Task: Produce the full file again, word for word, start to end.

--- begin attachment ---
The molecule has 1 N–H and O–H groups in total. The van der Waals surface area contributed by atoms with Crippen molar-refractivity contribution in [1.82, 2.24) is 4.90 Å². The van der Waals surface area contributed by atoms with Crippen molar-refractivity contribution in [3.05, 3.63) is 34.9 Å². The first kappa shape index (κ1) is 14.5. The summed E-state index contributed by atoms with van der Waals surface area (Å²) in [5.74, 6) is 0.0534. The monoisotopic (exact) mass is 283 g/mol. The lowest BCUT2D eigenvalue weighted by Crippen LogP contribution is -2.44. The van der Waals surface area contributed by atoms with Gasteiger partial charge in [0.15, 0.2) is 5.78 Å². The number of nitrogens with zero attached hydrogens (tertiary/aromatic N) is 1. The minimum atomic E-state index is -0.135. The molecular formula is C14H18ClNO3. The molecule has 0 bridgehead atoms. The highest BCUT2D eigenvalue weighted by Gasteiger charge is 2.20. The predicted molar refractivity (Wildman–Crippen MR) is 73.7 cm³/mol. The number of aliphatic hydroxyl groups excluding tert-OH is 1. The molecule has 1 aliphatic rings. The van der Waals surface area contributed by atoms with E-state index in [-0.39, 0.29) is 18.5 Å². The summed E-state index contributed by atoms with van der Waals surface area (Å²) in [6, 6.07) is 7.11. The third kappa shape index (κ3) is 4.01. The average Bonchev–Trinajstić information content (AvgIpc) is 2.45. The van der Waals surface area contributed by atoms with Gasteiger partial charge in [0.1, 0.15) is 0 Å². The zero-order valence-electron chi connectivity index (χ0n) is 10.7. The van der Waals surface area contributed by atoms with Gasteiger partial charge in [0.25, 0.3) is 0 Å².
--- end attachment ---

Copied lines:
The molecule has 1 N–H and O–H groups in total. The van der Waals surface area contributed by atoms with Crippen molar-refractivity contribution in [1.82, 2.24) is 4.90 Å². The van der Waals surface area contributed by atoms with Crippen molar-refractivity contribution in [3.05, 3.63) is 34.9 Å². The first kappa shape index (κ1) is 14.5. The summed E-state index contributed by atoms with van der Waals surface area (Å²) in [5.74, 6) is 0.0534. The monoisotopic (exact) mass is 283 g/mol. The lowest BCUT2D eigenvalue weighted by Crippen LogP contribution is -2.44. The van der Waals surface area contributed by atoms with Gasteiger partial charge in [0.15, 0.2) is 5.78 Å². The number of nitrogens with zero attached hydrogens (tertiary/aromatic N) is 1. The minimum atomic E-state index is -0.135. The molecular formula is C14H18ClNO3. The molecule has 0 bridgehead atoms. The highest BCUT2D eigenvalue weighted by Gasteiger charge is 2.20. The predicted molar refractivity (Wildman–Crippen MR) is 73.7 cm³/mol. The number of aliphatic hydroxyl groups excluding tert-OH is 1. The molecule has 1 aliphatic rings. The van der Waals surface area contributed by atoms with E-state index in [-0.39, 0.29) is 18.5 Å². The summed E-state index contributed by atoms with van der Waals surface area (Å²) in [6, 6.07) is 7.11. The third kappa shape index (κ3) is 4.01. The average Bonchev–Trinajstić information content (AvgIpc) is 2.45. The van der Waals surface area contributed by atoms with Gasteiger partial charge in [0.1, 0.15) is 0 Å². The zero-order valence-electron chi connectivity index (χ0n) is 10.7. The van der Waals surface area contributed by atoms with Gasteiger partial charge in [0.25, 0.3) is 0 Å².